• Mountain Range of Shelves Turns This Kids’ Library Into a Playground – Gizmodo (Mexico). “Learning to read is a massive adventure in itself, but discovering the library—a magical place where the stories are plentiful and the books are free—is downright mind-blowing. In an effort to match the fun between the pages, the Mexican branding studio Anagrama transformed the interior of a local heritage site into Niños Conarte, a geometric mountain range of literature.”  Amazing photos.

UK news by authority

  • Bradford – End of the road could be near for mobile library service amid cuts – Yorkshire Post. “A report, entitled Library Services: Strategic Options Review, to be considered by councillors next week, says that “based on levels of current usage against cost, the mobile service is not financially viable” and recommends it be withdrawn.” … “In Bradford this means we are looking at co-location and community management where possible. We’ve already started doing this.”

““The mobiles are also a valuable part of the library service with dedicated staff and normally I wouldn’t want to stop this service. But these are not normal times. The Government’s cut our budgets by another £115m over the next three years on top of the £100m which we’ve already taken out.”

  • Bradford – Future of district’s libraries to be debated by Bradford Council – Telegraph and Argus. “The most popular, Shipley, recorded an annual total of 264,041 visits last year, while the three least attended were Wilsden (3,082), Denholme(3,742) and Queensbury (3,782).” … “They also reflect the fact that Bradford Central Library, normally the most popular, has been closed since the end of 2011 after the building was found to be a fire risk. Its replacement will open in City Park in December.”
  • Brent – An All-Soulless story for North London library – Oxford Student. “Campaigners have responded with frustration to comments made by All Souls’ College representatives about the future of the Kensal Rise Library Building. Margaret Bailey, a member of the Friends of Kensal Rise Library (FKRL) commented this week on behalf of the group that they were “bemused” by the “contradictory” attitude taken by All Souls, who control the building, and developer Andrew Gillick towards how the building would be redeveloped.”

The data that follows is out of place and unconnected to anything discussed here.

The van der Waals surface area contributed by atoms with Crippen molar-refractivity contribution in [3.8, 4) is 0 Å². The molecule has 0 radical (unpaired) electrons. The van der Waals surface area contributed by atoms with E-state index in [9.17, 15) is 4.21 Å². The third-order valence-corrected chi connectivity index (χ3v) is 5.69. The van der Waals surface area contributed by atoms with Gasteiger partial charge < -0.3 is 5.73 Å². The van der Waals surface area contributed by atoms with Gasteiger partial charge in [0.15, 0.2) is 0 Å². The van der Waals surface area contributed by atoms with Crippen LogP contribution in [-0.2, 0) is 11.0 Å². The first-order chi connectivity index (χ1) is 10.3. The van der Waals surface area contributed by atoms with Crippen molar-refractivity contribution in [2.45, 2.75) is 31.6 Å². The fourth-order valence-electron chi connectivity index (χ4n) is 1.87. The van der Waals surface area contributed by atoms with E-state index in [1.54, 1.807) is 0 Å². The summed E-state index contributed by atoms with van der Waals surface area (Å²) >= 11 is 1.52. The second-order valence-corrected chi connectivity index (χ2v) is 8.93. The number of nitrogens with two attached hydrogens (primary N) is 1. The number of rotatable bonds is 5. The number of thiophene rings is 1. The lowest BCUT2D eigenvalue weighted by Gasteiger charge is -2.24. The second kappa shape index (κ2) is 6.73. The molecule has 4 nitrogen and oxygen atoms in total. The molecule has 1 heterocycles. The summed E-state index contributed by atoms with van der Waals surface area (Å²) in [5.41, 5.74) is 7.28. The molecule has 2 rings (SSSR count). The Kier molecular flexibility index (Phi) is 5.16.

• Camden – Susan Cooper wows readers at free library event – Reading Agency. “Readers enjoyed the chance to hear The Dark Is Rising author Susan Cooper in conversation with fellow children’s book writers at Swiss Cottage Library in north west London yesterday (31 October), in a free event organised by national charity The Reading Agency and publishers Random House. The award-winning author, in the UK on a rare trip from her home in the USA, was in conversation with Sally Gardner, winner of the 2013 Costa Children’s Book Award and CILIP Carnegie Medal for Maggot Moon; Geraldine McCaughrean, twice winner of the CILIP Carnegie Medal and author and illustrator Chris Priestley of Tales of Terror acclaim. The event was chaired by Clive Barnes of the International Board for Books for Young People, who reminded the audience how rare it is to have four children’s authors of the same calibre in the same room at the same time. “
  • Croydon – Council criticised after libraries operator is bought out within weeks – Guardian series. “It is understood members of staff at the libraries were not informed of the sale and only realised a change had taken place after they noticed their emails had changed last weekend.” … “There is also confusion as to how the handover with Carillion will take place, with employees being told that previous arrangements with JLIS such as child credits are now suspended until further notice.” … “A spokesman from Carillion said they are undertaking an operational review to gain an understanding of the library service and it will ensure all staff are kept fully informed of any future developments.”

“From our point of view this is exactly what happens when you outsource services. There is a lack of stability for staff and service users.” Unite steward

  • Hertfordshire – Broxbourne councillor calls for support for library service in Hertfordshire – Hertfordshire Mercury. “The statement in the document hinting at a strategy of creating ‘hub’ libraries serving a larger area was slated. The report stated: “We could move towards fewer but better libraries. “This would mean closing some libraries, and reinvesting the money saved to improve buildings, services and opening hours in others.”.  Volunteer libraries also to be considered.

“The likelihood of new libraries being constructed is low, according to the report. It read: “It is unlikely that new exclusively library buildings will be financially viable in future. “The library strategy will therefore need to determine how we continue to invest in library buildings so that they are modern, flexible, fit for purpose and meet local people’s needs.”

  • Hertfordshire – Meeting to discuss future of library services in St Albans – St Albans Review. “The meeting will be part of an extensive countywide consultation with local residents about what Hertfordshire libraries might look like in ten years time. The consultation is the start of a process by Hertfordshire County Council to develop a new ten year strategy to ensure the county’s libraries continue to provide a modern and relevant service. A total of ten public meetings are being held, one in each district of the county. ” See also Meeting to discuss future of Watford library – Watford Observer. “”Our aim is for Hertfordshire libraries to be fit for the future, providing residents with the right services in the right places.”